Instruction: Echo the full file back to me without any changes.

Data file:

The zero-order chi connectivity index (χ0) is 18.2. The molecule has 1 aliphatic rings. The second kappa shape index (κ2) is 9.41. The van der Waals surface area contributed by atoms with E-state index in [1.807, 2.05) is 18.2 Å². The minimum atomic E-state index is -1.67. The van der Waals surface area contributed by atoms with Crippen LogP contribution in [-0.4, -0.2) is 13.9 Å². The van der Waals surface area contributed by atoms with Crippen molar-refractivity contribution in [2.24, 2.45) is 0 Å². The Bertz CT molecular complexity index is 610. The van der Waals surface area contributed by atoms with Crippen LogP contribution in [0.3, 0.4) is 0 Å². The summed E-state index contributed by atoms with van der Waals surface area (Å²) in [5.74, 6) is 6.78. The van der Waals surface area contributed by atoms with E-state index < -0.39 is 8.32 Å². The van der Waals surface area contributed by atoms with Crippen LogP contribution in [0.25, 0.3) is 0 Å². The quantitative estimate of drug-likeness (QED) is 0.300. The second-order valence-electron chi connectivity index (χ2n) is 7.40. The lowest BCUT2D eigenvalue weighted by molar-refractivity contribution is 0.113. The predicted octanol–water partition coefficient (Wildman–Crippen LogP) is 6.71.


The zero-order chi connectivity index (χ0) is 18.2. The molecule has 1 aliphatic rings. The second kappa shape index (κ2) is 9.41. The van der Waals surface area contributed by atoms with E-state index in [1.807, 2.05) is 18.2 Å². The minimum atomic E-state index is -1.67. The van der Waals surface area contributed by atoms with Crippen LogP contribution in [-0.4, -0.2) is 13.9 Å². The van der Waals surface area contributed by atoms with Crippen molar-refractivity contribution in [2.24, 2.45) is 0 Å². The Bertz CT molecular complexity index is 610. The van der Waals surface area contributed by atoms with Crippen LogP contribution in [0.3, 0.4) is 0 Å². The summed E-state index contributed by atoms with van der Waals surface area (Å²) in [5.74, 6) is 6.78. The van der Waals surface area contributed by atoms with E-state index < -0.39 is 8.32 Å². The van der Waals surface area contributed by atoms with Crippen LogP contribution in [0.25, 0.3) is 0 Å². The quantitative estimate of drug-likeness (QED) is 0.300. The second-order valence-electron chi connectivity index (χ2n) is 7.40. The lowest BCUT2D eigenvalue weighted by molar-refractivity contribution is 0.113. The predicted octanol–water partition coefficient (Wildman–Crippen LogP) is 6.71.